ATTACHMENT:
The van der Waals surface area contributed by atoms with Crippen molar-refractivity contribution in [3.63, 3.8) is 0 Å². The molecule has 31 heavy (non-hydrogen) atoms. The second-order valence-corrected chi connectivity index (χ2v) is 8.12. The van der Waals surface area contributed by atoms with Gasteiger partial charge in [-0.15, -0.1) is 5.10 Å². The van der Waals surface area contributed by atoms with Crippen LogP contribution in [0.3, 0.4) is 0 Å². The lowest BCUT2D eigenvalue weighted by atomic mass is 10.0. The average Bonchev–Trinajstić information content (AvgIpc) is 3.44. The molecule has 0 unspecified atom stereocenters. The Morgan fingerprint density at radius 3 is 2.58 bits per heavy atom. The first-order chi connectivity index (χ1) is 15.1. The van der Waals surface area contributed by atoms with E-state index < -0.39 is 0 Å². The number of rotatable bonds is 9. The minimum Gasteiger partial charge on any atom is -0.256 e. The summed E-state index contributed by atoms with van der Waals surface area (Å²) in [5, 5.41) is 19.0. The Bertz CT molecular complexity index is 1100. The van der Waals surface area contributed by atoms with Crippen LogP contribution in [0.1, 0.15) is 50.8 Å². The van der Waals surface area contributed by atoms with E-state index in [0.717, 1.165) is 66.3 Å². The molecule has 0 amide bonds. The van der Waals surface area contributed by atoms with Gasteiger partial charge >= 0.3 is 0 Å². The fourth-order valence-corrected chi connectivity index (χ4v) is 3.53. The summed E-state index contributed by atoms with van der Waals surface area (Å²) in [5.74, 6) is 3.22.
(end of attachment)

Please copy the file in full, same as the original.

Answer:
The van der Waals surface area contributed by atoms with Crippen molar-refractivity contribution in [3.63, 3.8) is 0 Å². The molecule has 31 heavy (non-hydrogen) atoms. The second-order valence-corrected chi connectivity index (χ2v) is 8.12. The van der Waals surface area contributed by atoms with Gasteiger partial charge in [-0.15, -0.1) is 5.10 Å². The van der Waals surface area contributed by atoms with Crippen LogP contribution in [0.3, 0.4) is 0 Å². The lowest BCUT2D eigenvalue weighted by atomic mass is 10.0. The average Bonchev–Trinajstić information content (AvgIpc) is 3.44. The molecule has 0 unspecified atom stereocenters. The Morgan fingerprint density at radius 3 is 2.58 bits per heavy atom. The first-order chi connectivity index (χ1) is 15.1. The van der Waals surface area contributed by atoms with E-state index < -0.39 is 0 Å². The number of rotatable bonds is 9. The minimum Gasteiger partial charge on any atom is -0.256 e. The summed E-state index contributed by atoms with van der Waals surface area (Å²) in [5, 5.41) is 19.0. The Bertz CT molecular complexity index is 1100. The van der Waals surface area contributed by atoms with Crippen LogP contribution in [0.1, 0.15) is 50.8 Å². The van der Waals surface area contributed by atoms with E-state index in [0.717, 1.165) is 66.3 Å². The molecule has 0 amide bonds. The van der Waals surface area contributed by atoms with Gasteiger partial charge >= 0.3 is 0 Å². The fourth-order valence-corrected chi connectivity index (χ4v) is 3.53. The summed E-state index contributed by atoms with van der Waals surface area (Å²) in [5.74, 6) is 3.22.